When Staples founder Tom Stemberg took a star spot at the Republican convention last August, the weakness in Mitt Romney’s message should have been obvious. The retailer’s price already had fallen by a third since March; a month later, Staples announced a 15% cut in its floor space and 3,200 layoffs.
I don’t mean to diminish Bain Capital’s biggest success story, but Staples belongs to the wave of entrepreneurial success that ended in the 1990s. The last two waves of American entrepreneurs, in dotcoms and real estate, were carried out in body bags. What once was a disruptive business idea — office superstores selling at low prices — is now past its best-used-by-date, as Amazon offers cheaper prices for the same merchandise online.
Romney’s message centered on one great idea: the revival of entrepreneurship. The presidential election shows that Americans don’t believe in entrepreneurship any more. There’s a reason for that. No-one has seen much entrepreneurship of late.
America no longer has a tech sector as such. We have so-called tech companies that walk, fly, and quack like mature consumer franchises. Here’s a simple way to look at it. Back at the peak of the tech boom in the late 1990s, the volatility (standard deviation of daily returns) of the S&P 500 Information Technology sub-index was a multiple of index volatility. Emerging companies with disruptive technologies are riskier (more volatile) than mature companies, so that is just what one would expect. After 2008, though, the volatility of the tech sub-index converged with the overall index. Tech companies, in other words, traded like staid, solid, mature franchises.
Volatility of S&P Information Technology Sub-Index Converges with Index Volatility
Source: Macrostrategy LLC
The last wave of entrepreneurship is long since gone, and there is nothing in the pipeline to replace it. The startup sector of the U.S. economy is dead in the water. In past recoveries, firms with 500 to 1,000 employees were the biggest job creators, as the successful few became big companies. This time around, firms of this size lost the most jobs. Venture capital is doing terribly. Three-quarters of venture capital firms lost money during the past decade, and the sector performed well below publicly traded indices. Once the poster-child for edgy entrepreneurship, Apple has transmogrified into a would-be monopoly that relies on its legal team more than its engineers to suppress prospective competitors. That’s distasteful, considering that Steve Jobs started out by stealing the idea for GUI from Xerox.
In a recent report for Macrostrategy clients, I examined the profitability of 680 publicly traded tech companies. The top 50 firms (by market capitalization) had an average return on investment of 10% as of the second quarter of this year; the bottom 630 had an average return on investment of negative 15%. Tech startups have been a money-losing proposition overall — not surprising in a global market where products are standardized and profit margins are thin. And the much-heralded next new thing, namely social media, became the stock market’s headline disappointment with Facebook’s post-offering plunge.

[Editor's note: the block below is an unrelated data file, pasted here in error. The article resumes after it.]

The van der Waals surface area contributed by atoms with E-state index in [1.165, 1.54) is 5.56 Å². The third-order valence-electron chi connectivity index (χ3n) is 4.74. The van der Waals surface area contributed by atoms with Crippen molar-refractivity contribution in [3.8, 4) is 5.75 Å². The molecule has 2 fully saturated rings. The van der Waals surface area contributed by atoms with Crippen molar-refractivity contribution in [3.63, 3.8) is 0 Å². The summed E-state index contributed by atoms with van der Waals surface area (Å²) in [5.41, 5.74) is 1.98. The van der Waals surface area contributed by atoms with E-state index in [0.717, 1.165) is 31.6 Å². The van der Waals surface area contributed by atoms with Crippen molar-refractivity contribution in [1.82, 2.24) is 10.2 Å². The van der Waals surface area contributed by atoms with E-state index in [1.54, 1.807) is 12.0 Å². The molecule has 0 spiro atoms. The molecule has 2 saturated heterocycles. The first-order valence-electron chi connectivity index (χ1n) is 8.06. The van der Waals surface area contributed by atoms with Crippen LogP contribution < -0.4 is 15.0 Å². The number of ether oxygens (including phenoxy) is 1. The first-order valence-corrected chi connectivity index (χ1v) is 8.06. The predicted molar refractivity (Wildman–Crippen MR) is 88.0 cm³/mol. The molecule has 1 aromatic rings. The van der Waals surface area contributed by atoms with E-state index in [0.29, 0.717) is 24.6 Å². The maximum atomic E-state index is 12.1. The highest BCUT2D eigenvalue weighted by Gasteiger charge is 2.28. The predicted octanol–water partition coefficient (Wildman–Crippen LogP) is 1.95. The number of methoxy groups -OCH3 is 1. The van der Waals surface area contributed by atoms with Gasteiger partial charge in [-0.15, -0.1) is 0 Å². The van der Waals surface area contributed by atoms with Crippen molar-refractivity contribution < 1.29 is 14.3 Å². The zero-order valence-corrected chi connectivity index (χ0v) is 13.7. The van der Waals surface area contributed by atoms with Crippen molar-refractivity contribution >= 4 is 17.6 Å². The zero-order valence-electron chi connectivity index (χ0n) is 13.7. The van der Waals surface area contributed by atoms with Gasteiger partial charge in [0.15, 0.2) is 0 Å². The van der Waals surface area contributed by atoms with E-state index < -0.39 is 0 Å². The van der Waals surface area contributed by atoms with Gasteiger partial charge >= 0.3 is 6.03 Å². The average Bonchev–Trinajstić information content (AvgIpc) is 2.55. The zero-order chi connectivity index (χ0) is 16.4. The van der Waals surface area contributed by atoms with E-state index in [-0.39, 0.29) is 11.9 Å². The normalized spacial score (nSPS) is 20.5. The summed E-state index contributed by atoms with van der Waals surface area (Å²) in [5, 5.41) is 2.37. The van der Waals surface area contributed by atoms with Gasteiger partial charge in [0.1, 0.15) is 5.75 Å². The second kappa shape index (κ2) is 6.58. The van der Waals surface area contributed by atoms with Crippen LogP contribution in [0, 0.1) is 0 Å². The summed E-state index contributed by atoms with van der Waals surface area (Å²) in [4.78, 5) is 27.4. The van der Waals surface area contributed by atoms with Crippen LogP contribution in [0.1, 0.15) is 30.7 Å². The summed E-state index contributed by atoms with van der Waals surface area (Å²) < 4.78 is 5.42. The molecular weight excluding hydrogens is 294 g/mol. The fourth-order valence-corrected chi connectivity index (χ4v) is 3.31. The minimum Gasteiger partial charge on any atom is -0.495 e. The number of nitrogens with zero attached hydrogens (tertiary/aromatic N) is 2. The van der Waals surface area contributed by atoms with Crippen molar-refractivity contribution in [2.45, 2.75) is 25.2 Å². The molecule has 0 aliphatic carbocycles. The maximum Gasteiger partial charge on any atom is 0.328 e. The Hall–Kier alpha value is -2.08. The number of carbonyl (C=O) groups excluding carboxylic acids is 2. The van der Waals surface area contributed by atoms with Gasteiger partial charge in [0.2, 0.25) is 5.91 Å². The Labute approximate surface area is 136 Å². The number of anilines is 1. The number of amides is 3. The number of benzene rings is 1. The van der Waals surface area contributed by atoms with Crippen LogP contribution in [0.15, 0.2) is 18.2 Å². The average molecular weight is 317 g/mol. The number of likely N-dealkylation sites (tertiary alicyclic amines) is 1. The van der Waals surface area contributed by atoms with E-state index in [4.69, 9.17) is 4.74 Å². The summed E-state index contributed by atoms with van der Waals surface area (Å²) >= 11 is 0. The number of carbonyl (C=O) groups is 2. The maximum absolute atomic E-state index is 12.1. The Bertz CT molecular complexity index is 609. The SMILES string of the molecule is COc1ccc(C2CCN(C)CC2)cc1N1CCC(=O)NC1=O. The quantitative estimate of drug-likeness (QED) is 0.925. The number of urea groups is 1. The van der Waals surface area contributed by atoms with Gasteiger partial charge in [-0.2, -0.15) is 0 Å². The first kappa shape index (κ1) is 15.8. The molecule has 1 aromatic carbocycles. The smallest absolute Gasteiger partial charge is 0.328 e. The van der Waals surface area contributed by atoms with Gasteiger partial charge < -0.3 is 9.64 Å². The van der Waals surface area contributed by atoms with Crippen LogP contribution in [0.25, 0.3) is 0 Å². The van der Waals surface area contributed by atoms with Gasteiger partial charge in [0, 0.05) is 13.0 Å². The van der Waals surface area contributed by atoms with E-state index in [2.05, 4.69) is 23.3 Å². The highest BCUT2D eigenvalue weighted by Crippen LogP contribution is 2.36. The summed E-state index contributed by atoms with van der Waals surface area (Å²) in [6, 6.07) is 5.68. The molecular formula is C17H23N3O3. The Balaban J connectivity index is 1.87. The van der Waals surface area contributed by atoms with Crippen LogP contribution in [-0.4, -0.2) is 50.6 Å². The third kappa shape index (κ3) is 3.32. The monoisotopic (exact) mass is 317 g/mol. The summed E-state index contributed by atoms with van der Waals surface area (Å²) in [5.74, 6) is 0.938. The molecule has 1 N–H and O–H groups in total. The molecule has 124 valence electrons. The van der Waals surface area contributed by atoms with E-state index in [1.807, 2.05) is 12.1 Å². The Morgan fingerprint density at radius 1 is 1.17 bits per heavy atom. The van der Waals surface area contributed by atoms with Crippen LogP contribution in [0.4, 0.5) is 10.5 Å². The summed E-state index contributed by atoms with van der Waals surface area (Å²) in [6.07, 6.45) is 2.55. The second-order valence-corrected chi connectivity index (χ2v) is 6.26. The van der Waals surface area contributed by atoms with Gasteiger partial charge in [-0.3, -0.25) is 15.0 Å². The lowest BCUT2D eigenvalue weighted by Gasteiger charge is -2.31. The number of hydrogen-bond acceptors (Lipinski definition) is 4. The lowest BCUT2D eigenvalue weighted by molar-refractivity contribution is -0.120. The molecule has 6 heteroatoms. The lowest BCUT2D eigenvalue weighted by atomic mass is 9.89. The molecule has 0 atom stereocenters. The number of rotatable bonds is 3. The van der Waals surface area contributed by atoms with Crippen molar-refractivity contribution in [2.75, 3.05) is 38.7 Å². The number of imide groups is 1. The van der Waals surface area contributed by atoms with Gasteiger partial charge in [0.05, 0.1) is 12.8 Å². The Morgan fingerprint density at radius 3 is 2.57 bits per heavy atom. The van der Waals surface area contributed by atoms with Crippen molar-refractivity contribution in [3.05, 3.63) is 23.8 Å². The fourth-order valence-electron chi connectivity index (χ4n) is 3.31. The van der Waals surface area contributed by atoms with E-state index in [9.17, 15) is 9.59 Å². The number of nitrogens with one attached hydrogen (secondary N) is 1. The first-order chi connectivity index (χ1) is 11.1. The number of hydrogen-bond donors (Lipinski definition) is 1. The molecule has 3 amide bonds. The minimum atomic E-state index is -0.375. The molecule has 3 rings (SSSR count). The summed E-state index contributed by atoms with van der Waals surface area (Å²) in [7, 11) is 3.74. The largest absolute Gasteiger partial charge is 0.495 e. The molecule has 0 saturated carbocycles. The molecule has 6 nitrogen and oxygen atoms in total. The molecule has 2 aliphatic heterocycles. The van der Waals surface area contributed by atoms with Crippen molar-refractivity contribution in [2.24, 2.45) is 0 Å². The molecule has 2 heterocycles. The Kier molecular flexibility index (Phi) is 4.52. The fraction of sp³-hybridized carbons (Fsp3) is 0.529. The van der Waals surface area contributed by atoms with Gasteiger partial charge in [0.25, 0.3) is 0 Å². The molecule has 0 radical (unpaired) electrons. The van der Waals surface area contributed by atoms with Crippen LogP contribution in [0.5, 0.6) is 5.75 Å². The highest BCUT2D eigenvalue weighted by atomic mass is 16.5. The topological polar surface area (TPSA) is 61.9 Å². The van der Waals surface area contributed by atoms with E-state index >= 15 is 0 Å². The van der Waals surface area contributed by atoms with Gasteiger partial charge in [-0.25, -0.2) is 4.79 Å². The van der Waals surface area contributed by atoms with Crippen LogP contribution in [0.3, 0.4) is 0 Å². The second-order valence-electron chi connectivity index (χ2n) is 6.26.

There are a lot of reasons for the slow extinction of American entrepreneurship. Globalization raises the threshold for success. Successful startups must be global from the outset, with deeper pockets and broader management than ever before, as an important new book explains. Obama is not to blame for all of the problems, but the plethora of regulatory obstacles and financial burdens exemplified by Obamacare made an already challenging situation much, much worse. Mitt Romney might have turned the situation around. Now we face a downward spiral.
No innovation, no returns: the monopoly rents generated by America’s established franchises will diminish over time. Apple eventually will turn into Sony. The unprecedented expansion of welfare and entitlements with which the Obama administration bought the election will keep trillion-dollar deficits coming indefinitely, and the deficits will require massive tax increases — first on the “rich,” and than probably a European-style value added tax. Asset returns will remain miserably low, and pension funds will fail to earn enough to pay out defined benefits. As America turns into a “nation of takers,” as Nicholas Eberstadt put it in his new book on welfare dependency, America’s residual entrepreneurial impulse will be smothered underneath a pile of new taxes.
There are a lot of other things to be said about the state of the electorate in 2012. When Reagan beat Carter, the median age of the Baby Boomers was thirty. The middle class had capital to invest after home equity tripled over the 1970s (and rose by 40% after inflation). Today the median age of the Boomers is sixty, and the average household lost 40% of its net worth between 2007 and 2011. Thirty years ago we were young and affluent; now we’re older and poorer, and a lot of us are dependent on the fast-expanding welfare state.
But it all comes down to the simple fact that most Americans stopped believing in the American dream. God help us; we no longer seem to want to help ourselves.
Image courtesy shutterstock / DM7